Major & Minor Sequences

The majors and minors offered in this school are listed below and should be read in conjunction with the linked tables of the units that make up a major or minor sequence. This provides you with a guide as to the unit choices you should make if you want to gain a strong background in a particular discipline.  For a strong broad-based education in plant and animal biology you should include the following units: BIO2181 and BIO2231, with BIO2011 and GEN2041.  We have also listed below an adviser for each sequence.


Associate Professor Alistair Evans (Coordinator)

Animals are of enormous interest to us,  perhaps because we are also  animals, and understanding the development  and evolution of animals  helps us understand ourselves. Animals are  integral components of  natural systems and they also have a major impact  on us as pests  competing for our food and as parasites. Zoologists  study the diversity  of animals, their evolution, form, function,  behaviour and ecology.  They investigate the interactions of animals with  plants, which  ultimately are the source of nutrients and shelter, and  with microbes,  which enable many animals to effectively utilise plants  as food. They  investigate animals as bioindicators of the health of  ecosystems.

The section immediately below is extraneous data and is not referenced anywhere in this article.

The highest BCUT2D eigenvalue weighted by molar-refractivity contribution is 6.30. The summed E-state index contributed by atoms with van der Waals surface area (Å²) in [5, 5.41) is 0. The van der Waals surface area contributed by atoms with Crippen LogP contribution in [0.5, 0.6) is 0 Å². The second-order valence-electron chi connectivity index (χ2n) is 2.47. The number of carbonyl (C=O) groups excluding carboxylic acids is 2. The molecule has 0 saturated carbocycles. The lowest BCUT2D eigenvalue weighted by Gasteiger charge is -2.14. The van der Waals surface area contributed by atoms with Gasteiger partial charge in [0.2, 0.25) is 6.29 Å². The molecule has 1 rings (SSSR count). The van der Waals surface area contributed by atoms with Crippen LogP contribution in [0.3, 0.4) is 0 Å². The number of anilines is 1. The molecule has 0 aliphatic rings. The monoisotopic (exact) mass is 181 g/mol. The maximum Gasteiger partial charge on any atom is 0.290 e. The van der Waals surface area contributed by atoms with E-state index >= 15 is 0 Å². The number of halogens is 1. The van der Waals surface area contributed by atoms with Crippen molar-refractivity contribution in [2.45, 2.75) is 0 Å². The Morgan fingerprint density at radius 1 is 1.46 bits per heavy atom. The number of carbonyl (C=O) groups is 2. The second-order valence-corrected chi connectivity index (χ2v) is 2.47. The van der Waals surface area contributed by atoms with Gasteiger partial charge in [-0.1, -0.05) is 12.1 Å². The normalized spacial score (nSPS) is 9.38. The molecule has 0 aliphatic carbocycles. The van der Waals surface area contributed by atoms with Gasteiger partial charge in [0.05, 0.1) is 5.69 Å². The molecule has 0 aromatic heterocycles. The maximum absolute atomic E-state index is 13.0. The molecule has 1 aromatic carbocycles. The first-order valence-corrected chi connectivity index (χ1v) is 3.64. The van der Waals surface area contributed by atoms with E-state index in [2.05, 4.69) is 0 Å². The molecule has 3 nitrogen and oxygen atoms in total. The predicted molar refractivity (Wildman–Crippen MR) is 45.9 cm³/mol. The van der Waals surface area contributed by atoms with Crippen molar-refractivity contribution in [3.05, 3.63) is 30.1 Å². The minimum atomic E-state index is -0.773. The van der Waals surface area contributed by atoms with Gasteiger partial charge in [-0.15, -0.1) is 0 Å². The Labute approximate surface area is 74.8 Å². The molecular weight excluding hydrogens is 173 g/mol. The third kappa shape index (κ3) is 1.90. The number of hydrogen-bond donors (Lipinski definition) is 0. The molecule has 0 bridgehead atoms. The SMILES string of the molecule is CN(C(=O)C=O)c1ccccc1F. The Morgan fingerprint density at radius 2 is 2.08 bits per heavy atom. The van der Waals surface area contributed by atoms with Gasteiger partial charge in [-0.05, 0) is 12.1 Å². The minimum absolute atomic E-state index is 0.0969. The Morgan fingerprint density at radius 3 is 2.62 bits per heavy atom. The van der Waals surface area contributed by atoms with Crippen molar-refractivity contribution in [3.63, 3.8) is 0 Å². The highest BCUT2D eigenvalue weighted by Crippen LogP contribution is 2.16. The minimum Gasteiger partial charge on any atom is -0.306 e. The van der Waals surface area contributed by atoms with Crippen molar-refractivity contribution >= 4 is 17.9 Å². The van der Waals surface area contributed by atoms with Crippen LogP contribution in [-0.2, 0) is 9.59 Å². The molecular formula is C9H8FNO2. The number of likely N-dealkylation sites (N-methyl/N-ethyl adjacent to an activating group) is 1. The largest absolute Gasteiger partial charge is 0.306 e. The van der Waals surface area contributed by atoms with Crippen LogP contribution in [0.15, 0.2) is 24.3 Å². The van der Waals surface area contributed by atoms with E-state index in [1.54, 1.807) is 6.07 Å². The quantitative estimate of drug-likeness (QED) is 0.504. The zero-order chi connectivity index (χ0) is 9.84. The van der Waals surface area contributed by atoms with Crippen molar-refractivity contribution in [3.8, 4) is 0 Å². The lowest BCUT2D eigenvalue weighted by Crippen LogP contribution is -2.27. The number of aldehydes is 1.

Research  in zoology can be undertaken at the level of the  whole animal down to  the level of cell biology, biochemical processes  and their genetic  control. A knowledge of zoology can be used to  understand how animals  work, how they solve environmental challenges and  how they interact  with each other. Much of this information is relevant  to the  management, protection and conservation of animals and provides  skills  needed in many careers related to these themes. Examples of  careers  available to students that study zoology include biotechnology,   ecological/environmental consulting, government departments (e.g.   environment, parks, primary industry and sustainability), animal   husbandry and welfare, research and teaching.
Studying zoology at   Monash University begins with general biology in first year, where the   basics of animal evolution, diversity, structure and function are   covered. In second year there is a greater focus on these topics in two   units that deal with animal diversity and animal structure and function   specifically. In third year we develop this understanding further with   units focused on animal behaviour and the biology of Australian   vertebrate animals. Other units on evolution, ecology, marine biology and environmental management complement the development of broader   understanding of the role and importance of animals in our world.)

Recommended Streams: Examples of degree structures that a student could take with Zoology as their major